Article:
Make sure you check the ingredients of your favourite brand of exfoliating cleanser or personal care products. Stay clear of the following ingredients and if you have products with these ingredients in them, these ones I would dispose of without using them:Polyethylene (PE)Polypropylene (PP)Polyethylene terephthalate (PET)Polymethyl methacrylate (PMMA)Nylon (PA)
9. Try reusable menstrual products and ditch the disposable 

FYI many single-use sanitary pads and tampons contain plastic and will potentially never break down in a landfill. 

Menstrual Cups: A menstrual cup is a safe, easy-to-use, and hygienic alternative to pads and tampons. They are essentially a small cup with that you insert into your vagina to collect your menstrual flow requiring emptying (not replacing) every few hours. Most cups are made from medical-grade silicone and are latex-free and odourless. 

Pads and underwear Alternatively, you can opt for using reusable cloth pads or period underwear. These are both fantastic options that will contain your flow and then you simply pop them in the wash with everything else. 

Read the full article on my BLOG here to learn more….
10. The Safety Razor – out with the old and in with the old 

For the guys and some ladies…..there is one manly activity that can create a mountain of waste over the years and that is shaving with disposable shavers and shaving cream.Are disposable razors recyclable? NO. 

"Disposable" razor blade cartridges and handles cannot be recycled because they are made of many different materials, including plastic, steel and rubber.Firstly you could just buy an electric shaver which is an upfront cost but will save you money in the long run. It also means that you dispose of the blade only once every 12 – 18 months. Replacement blades are around $50 - $80 each if they are available (make sure you get one you can replace the blades in). 

This is an extremely low waste option for shaving as the shavers will generally last 3 – 5 years depending on the quality of the razor and you will have one blade to dispose of every 12 – 18 months.Secondly you could get an old fashioned safety razor. Many fear the old fashioned safety razors but given that this is still the tool of preference for the barbers, who are the shaving experts, it makes you wonder why they ever disappeared out of mainstream supermarket shelves.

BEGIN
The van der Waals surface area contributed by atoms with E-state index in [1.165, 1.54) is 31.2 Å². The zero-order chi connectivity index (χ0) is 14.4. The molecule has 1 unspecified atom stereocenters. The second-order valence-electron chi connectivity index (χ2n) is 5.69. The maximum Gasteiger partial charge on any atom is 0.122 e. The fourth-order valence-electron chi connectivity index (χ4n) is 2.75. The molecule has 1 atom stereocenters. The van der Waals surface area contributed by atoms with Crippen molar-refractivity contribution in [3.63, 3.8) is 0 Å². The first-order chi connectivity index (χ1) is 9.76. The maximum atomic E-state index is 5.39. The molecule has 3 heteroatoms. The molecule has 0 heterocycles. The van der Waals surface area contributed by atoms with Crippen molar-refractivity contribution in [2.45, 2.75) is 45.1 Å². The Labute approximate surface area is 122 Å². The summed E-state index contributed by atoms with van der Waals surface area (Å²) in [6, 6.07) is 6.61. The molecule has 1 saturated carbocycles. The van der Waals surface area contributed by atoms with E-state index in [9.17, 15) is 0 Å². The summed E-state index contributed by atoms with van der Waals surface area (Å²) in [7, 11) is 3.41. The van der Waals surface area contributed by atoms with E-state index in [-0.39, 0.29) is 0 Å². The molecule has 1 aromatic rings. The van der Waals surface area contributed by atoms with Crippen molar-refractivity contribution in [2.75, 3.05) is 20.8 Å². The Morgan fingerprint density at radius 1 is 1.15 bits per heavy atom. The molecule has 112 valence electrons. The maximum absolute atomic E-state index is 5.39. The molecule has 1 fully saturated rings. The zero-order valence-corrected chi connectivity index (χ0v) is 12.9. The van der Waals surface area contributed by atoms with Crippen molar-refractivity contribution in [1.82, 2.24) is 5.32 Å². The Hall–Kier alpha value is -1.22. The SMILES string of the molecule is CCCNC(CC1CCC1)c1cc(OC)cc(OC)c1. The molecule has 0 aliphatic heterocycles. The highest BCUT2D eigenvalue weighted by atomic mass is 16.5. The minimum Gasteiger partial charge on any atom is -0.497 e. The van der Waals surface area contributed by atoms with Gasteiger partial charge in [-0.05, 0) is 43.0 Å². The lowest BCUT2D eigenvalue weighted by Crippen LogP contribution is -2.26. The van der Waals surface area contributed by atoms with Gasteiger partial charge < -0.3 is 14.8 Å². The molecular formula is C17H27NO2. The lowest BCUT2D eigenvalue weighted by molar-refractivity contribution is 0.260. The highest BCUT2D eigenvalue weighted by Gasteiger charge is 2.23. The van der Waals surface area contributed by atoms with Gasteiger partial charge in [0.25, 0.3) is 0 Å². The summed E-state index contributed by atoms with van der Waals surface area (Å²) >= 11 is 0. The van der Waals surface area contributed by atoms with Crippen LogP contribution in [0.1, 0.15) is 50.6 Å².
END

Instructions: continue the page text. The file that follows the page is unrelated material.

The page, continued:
There is one main reason…the Safety razors are much cheaper: the stainless steel razor handle lasts a lifetime and blade replacements are available online or in barber shops and cost around $25 for 100 double sided blades (you can pay more for higher quality blades too). With a disposable blade you get around 3 blades for $20, if you are lucky. 

It takes a bit of practice to get the hang of the lost art of using a safety razor, but ultimately you have more control in angle and pressure. This way of shaving also reduces skin irritation. The celebrated advantage of multi-blades (the first blade lifts, the second cuts) actually causes ingrown hairs by cutting follicles below the skin line. 

You could potentially recycle the blades from the safety razor. If you carefully collect them in a tin can with just a slot in the top, you will generally be able to take them to a scrap metal collection and recycle them that way but you cannot ever put then in a recycle bin.Or you could grow a beard and therefore never have to shave, obviously this is a huge waste reducer, and for the bearded ones, you can buy wooden beard combs and brushes if you want to keep it au natural.Fact: In the US alone, 2 billion razors are thrown away every year. 

Check out www.mancave.co.nz and www.3wisemen.co.nz for options
11. Get the foam out of here! 

It is time to move back to a shaving brush and soap.The bristle brushes cost anywhere from $25 - $400 (uh huh!!) or you can often get them as part of a shaving kit including the brush, razor, spare blades and soap for as little as $100. 

A solid shaving soap is likely to last 6 months or more even if you are using it every day. The soaps also vary in price but you would be looking at anywhere from $30 per soap.Many of the soaps just come in a cardboard box that you then add to your shaving bowl. 

You may be able to compost the cardboard the soap come in so it would be zero waste.But by using a bristle brush and shaving soap, you can minimize waste significantly by simply not buying disposable shaving foam containers. 

Check out www.mancave.co.nz and www.3wisemen.co.nz for options
12. Ditch the bottle and go solid 

The latest trend that has been hitting the shelves is the solid bars for shampoo, conditioner, moisturiser and would you believe it…soap.The funny thing is this is how they used to buy soap in the past, they would buy it by the slice and by weight. 

NZ company ethique has been on a mission to ditch the bottle and it is interesting to see so many other companies now following suit.A concentrated block of shampoo replaces 3 bottles of liquid shampoo. 

Basically if you look on the label of a shampoo bottle the only ingredient that is not in a bar is aqua, but that is ok because you just jump in the shower and you are surrounded with aqua so you can add it in the shower instead of having it in a bottle. 

One of our favourite brands is https://purepeony.com